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What Can We Learn from our Teenage Children About the Use of Social Media for Business Advantage?

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Phil WainewrightWhat can we learn from our teenage children about the use of social media for business advantage?

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  • Teenagers today clearly collaborate more openly and transparently on Social Media forums than the prior generation.

    The two big things we really can learn are

    (1) The engagement factor of advertising has fundamentally changed. The way the current generation buys and gets engaged with a brand via Social Media is clearly an area of opportunity.

    (2) The collaboration model within a corporation and our ability to harness this model of open and transparent communication in the workplace will change the engagement factor from employees by an order of magnitude over the coming years.

    We have seen many brands/companies already put these principles to use and I think an ever increasing number of them will over short order.

  • We need to learn that in 10 years our children will be old enough to also be our bosses. Whatever we learn now will put us in a better position to be a relevant part of the new economy and working practices. In any case, we will have to work hard to adapt, rather than cling onto the formal and unproductive practices we are most comfortable with.

    We can help everybody work better together by being the bridge between the old and the new. As technologists we need to design software that is enabler to this bridge, not just a way of reaping profits from aging and restrictive processes and work habits.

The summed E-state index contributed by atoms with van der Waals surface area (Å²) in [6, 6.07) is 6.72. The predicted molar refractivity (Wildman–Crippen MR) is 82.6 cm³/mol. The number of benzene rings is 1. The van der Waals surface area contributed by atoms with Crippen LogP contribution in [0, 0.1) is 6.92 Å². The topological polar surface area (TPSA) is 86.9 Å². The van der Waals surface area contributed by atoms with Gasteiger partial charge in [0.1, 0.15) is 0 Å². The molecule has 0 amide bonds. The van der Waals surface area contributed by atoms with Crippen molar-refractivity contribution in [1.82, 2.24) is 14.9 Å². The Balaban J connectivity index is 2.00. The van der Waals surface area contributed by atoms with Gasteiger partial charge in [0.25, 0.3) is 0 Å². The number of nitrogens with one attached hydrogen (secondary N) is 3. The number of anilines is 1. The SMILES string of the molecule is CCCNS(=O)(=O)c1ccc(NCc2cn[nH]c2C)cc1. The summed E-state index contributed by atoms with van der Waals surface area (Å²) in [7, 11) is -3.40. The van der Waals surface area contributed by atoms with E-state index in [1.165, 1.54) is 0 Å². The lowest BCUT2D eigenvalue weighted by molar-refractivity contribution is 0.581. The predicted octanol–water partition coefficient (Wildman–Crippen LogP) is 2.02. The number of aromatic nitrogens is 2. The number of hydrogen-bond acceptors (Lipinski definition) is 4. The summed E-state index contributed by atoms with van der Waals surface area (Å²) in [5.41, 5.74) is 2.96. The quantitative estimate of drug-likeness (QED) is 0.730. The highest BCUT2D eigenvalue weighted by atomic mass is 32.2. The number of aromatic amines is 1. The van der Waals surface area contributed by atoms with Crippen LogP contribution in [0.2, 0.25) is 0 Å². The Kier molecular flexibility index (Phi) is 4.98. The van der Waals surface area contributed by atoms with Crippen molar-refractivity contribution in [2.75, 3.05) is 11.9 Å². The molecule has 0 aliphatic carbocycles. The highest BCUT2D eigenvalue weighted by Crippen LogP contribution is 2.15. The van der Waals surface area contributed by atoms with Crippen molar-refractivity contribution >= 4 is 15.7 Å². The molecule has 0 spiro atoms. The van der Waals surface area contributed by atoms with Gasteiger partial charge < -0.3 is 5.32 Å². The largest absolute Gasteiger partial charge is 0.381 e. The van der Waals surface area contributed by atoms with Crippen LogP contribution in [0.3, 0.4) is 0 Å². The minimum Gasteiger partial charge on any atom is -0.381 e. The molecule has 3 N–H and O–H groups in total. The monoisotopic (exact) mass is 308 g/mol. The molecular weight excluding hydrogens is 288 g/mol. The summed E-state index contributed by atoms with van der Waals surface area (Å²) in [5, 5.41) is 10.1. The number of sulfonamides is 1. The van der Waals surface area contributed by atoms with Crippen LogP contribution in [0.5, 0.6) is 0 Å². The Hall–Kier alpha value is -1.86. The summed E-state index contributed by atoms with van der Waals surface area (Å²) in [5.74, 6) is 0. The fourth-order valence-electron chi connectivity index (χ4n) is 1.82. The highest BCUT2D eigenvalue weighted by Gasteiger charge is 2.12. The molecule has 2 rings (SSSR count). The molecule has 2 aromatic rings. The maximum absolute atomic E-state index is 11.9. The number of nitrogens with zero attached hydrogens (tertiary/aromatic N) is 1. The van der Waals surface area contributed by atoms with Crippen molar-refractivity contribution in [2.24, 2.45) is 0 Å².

Whatever we do, we just have to remember that change is what makes life interesting.

  • Children are an example of what is possible when one removes all the reasons why you say “I can’t.? The youth of our nation have not been taught the rigged rules that often govern our business-like behaviors; the same rules that often paralyze our ability to do right things. For them, the value of social media is based on the humanity of people connecting and sharing. Doesn’t this value transcend into business as well?

  • The No.1 lesson of Social Media for businesses is that the old Madison Avenue model of sit-down-I-will-show-you-a-short-movie-about-our-product is not going to work anymore. It needs to be fun, engaging, interactive and build a brand through interactivity rather than passive messaging.

  • I think the fundamental things we have to take away from this are;

    * The rules of engagement, reputation and customer interaction are King
    * The public and consumers are extremely aware now of content, that a marketing message delivered by social means will be met with cynicism unless it’s backed up by an interactive channel willing to engage in conversation about it
    * You can blow your image with one wrong message as quickly as you can build up your reputation (Habitat was a prime example last year)